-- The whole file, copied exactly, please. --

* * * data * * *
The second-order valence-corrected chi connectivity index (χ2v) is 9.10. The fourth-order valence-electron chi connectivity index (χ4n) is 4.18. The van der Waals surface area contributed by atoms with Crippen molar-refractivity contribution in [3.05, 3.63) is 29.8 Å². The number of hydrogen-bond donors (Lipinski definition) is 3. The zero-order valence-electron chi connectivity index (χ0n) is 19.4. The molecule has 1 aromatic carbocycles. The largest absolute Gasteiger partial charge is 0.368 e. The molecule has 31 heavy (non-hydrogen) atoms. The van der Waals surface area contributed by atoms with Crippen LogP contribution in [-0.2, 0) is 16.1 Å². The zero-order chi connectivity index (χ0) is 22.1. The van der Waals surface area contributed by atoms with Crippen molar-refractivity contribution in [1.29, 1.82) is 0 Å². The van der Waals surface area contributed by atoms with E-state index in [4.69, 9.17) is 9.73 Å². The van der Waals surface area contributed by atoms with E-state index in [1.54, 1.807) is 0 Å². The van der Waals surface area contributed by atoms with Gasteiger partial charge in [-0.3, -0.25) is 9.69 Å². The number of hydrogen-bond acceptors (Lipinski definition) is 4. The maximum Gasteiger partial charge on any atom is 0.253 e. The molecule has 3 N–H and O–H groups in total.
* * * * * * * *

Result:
The second-order valence-corrected chi connectivity index (χ2v) is 9.10. The fourth-order valence-electron chi connectivity index (χ4n) is 4.18. The van der Waals surface area contributed by atoms with Crippen molar-refractivity contribution in [3.05, 3.63) is 29.8 Å². The number of hydrogen-bond donors (Lipinski definition) is 3. The zero-order valence-electron chi connectivity index (χ0n) is 19.4. The molecule has 1 aromatic carbocycles. The largest absolute Gasteiger partial charge is 0.368 e. The molecule has 31 heavy (non-hydrogen) atoms. The van der Waals surface area contributed by atoms with Crippen LogP contribution in [-0.2, 0) is 16.1 Å². The zero-order chi connectivity index (χ0) is 22.1. The van der Waals surface area contributed by atoms with Crippen molar-refractivity contribution in [1.29, 1.82) is 0 Å². The van der Waals surface area contributed by atoms with E-state index in [4.69, 9.17) is 9.73 Å². The van der Waals surface area contributed by atoms with E-state index in [1.54, 1.807) is 0 Å². The van der Waals surface area contributed by atoms with Gasteiger partial charge in [-0.3, -0.25) is 9.69 Å². The number of hydrogen-bond acceptors (Lipinski definition) is 4. The maximum Gasteiger partial charge on any atom is 0.253 e. The molecule has 3 N–H and O–H groups in total.